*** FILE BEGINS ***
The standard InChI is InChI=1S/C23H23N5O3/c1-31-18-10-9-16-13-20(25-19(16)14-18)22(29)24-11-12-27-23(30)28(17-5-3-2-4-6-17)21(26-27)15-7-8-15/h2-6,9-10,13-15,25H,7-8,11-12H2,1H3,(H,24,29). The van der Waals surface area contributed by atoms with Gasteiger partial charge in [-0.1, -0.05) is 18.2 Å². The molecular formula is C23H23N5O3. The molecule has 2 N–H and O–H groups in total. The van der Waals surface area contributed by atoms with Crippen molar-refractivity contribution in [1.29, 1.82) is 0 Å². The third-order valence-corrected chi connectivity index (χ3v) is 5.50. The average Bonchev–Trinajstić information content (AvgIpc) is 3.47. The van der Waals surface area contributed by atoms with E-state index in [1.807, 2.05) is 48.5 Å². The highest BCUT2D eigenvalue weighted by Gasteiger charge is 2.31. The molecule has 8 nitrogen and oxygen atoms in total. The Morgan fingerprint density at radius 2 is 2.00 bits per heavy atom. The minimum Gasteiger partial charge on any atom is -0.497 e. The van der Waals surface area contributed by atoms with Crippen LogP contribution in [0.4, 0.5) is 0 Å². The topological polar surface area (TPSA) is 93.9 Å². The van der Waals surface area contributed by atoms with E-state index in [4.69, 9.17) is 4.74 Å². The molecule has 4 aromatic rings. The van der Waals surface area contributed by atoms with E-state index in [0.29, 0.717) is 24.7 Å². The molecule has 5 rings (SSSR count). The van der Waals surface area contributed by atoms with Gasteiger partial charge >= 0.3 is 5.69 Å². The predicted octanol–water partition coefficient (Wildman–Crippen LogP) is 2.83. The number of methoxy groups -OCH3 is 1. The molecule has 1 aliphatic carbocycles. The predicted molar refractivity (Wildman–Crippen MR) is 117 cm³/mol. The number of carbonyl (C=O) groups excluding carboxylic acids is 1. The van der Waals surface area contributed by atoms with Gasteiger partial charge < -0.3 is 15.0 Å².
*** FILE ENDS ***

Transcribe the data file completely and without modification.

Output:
The standard InChI is InChI=1S/C23H23N5O3/c1-31-18-10-9-16-13-20(25-19(16)14-18)22(29)24-11-12-27-23(30)28(17-5-3-2-4-6-17)21(26-27)15-7-8-15/h2-6,9-10,13-15,25H,7-8,11-12H2,1H3,(H,24,29). The van der Waals surface area contributed by atoms with Gasteiger partial charge in [-0.1, -0.05) is 18.2 Å². The molecular formula is C23H23N5O3. The molecule has 2 N–H and O–H groups in total. The van der Waals surface area contributed by atoms with Crippen molar-refractivity contribution in [1.29, 1.82) is 0 Å². The third-order valence-corrected chi connectivity index (χ3v) is 5.50. The average Bonchev–Trinajstić information content (AvgIpc) is 3.47. The van der Waals surface area contributed by atoms with E-state index in [1.807, 2.05) is 48.5 Å². The highest BCUT2D eigenvalue weighted by Gasteiger charge is 2.31. The molecule has 8 nitrogen and oxygen atoms in total. The Morgan fingerprint density at radius 2 is 2.00 bits per heavy atom. The minimum Gasteiger partial charge on any atom is -0.497 e. The van der Waals surface area contributed by atoms with Crippen LogP contribution in [0.4, 0.5) is 0 Å². The topological polar surface area (TPSA) is 93.9 Å². The van der Waals surface area contributed by atoms with E-state index in [4.69, 9.17) is 4.74 Å². The molecule has 4 aromatic rings. The van der Waals surface area contributed by atoms with E-state index in [0.29, 0.717) is 24.7 Å². The molecule has 5 rings (SSSR count). The van der Waals surface area contributed by atoms with Gasteiger partial charge >= 0.3 is 5.69 Å². The predicted octanol–water partition coefficient (Wildman–Crippen LogP) is 2.83. The number of methoxy groups -OCH3 is 1. The molecule has 1 aliphatic carbocycles. The predicted molar refractivity (Wildman–Crippen MR) is 117 cm³/mol. The number of carbonyl (C=O) groups excluding carboxylic acids is 1. The van der Waals surface area contributed by atoms with Gasteiger partial charge < -0.3 is 15.0 Å².